Nautilus

Do We Have Free Will? Maybe It Doesn't Matter

It’s hard to change people’s beliefs about free will. So, it can feel like a relief to realize that even when you can change people’s beliefs, it seems to make no moral difference anyway.Illustration by Triff / Shutterstock

Belief is a special kind of human power. Agustin Fuentes, an anthropologist at the University of Notre Dame, eloquently claims as much in his recent book Why We Believe: Evolution and the Human Way of Being. It’s the “most prominent, promising, and dangerous capacity humanity has evolved,” he writes, the power to “see and feel and know something—an idea, a vision, a necessity, a possibility, a truth—that is not immediately present to the senses, and then to invest, wholly and authentically, in that ‘something’ so that it becomes one’s reality.”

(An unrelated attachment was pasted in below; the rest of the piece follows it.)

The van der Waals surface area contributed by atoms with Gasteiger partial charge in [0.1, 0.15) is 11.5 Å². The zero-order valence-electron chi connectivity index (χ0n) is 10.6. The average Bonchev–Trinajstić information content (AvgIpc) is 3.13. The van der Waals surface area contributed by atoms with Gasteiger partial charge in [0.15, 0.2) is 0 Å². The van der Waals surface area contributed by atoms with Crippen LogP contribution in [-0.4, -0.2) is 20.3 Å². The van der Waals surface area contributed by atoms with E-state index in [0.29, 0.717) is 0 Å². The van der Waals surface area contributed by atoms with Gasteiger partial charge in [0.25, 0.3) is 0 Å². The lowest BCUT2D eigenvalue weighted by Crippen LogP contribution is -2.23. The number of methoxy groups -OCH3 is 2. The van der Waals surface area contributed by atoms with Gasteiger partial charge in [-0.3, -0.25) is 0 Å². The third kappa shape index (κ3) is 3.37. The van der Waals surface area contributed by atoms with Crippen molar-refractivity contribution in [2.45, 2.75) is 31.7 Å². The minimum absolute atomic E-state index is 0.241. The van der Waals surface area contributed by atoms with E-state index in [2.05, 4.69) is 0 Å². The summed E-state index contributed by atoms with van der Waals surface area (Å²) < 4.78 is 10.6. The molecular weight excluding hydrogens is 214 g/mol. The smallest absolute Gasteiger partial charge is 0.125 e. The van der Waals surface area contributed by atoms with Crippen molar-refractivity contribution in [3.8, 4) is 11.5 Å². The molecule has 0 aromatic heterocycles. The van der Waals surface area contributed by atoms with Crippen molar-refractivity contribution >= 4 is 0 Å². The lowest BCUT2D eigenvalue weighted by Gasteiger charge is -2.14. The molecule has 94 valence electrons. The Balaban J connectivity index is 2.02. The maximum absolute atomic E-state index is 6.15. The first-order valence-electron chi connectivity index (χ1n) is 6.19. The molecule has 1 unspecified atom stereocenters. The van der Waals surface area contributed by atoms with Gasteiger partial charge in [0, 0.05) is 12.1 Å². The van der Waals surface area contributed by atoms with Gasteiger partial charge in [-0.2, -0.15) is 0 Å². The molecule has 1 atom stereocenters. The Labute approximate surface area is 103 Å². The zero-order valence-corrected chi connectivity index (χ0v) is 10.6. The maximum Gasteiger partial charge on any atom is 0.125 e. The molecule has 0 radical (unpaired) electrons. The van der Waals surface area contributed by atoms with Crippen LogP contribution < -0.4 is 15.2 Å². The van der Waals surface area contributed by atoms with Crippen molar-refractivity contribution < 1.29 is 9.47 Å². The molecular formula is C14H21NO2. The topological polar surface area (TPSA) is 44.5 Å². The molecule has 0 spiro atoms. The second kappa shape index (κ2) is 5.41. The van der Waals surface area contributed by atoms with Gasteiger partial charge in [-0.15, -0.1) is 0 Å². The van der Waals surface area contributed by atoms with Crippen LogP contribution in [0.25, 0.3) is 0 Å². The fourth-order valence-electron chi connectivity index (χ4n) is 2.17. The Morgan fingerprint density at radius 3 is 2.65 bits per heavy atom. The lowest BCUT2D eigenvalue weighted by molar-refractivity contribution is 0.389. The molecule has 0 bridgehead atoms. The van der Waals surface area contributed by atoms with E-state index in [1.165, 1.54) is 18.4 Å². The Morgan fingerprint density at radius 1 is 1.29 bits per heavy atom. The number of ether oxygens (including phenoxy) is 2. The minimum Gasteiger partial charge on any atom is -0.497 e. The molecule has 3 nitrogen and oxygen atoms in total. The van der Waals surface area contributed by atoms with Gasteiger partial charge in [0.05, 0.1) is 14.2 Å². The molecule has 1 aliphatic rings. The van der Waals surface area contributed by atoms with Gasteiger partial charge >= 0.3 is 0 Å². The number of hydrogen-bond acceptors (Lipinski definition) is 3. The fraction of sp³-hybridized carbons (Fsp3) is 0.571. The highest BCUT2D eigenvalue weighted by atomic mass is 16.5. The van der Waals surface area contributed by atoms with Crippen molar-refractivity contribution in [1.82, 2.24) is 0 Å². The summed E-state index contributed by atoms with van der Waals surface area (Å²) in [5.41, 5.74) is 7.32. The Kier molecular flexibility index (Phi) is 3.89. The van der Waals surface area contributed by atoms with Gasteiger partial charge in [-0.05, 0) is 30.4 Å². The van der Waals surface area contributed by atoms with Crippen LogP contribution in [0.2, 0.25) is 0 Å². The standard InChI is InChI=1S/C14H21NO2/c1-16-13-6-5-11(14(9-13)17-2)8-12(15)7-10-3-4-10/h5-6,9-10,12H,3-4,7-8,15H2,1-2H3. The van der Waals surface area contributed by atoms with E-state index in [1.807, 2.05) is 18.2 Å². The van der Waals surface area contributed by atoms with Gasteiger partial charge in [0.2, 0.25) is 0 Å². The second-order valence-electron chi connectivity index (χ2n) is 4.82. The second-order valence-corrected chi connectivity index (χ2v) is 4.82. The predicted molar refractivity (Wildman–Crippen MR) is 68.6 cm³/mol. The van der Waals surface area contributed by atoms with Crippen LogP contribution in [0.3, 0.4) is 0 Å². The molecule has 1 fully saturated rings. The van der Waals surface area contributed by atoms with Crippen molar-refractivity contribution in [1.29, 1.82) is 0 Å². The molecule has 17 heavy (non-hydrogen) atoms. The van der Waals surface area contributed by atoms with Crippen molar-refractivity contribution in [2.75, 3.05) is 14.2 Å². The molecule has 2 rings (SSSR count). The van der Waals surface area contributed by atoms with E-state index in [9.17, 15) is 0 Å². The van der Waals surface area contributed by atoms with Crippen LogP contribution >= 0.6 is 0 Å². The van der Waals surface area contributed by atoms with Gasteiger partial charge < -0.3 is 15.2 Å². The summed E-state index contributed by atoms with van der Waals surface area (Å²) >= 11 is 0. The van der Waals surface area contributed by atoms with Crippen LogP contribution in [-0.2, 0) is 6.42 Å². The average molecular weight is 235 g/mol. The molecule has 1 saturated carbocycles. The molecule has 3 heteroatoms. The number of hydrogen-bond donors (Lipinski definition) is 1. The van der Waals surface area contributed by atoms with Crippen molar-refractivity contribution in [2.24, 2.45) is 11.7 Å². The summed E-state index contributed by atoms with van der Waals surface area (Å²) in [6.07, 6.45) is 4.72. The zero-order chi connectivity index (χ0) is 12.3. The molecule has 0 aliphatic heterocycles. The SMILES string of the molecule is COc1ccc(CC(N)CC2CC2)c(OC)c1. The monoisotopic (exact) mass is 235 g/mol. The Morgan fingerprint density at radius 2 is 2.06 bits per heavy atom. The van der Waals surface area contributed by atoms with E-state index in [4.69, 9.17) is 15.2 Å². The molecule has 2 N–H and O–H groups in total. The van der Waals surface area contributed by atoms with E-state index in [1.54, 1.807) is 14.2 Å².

A great example of this is the widespread and intuitive idea that we have free will. Most people grow up with the notion that they are, in some sense, responsible for

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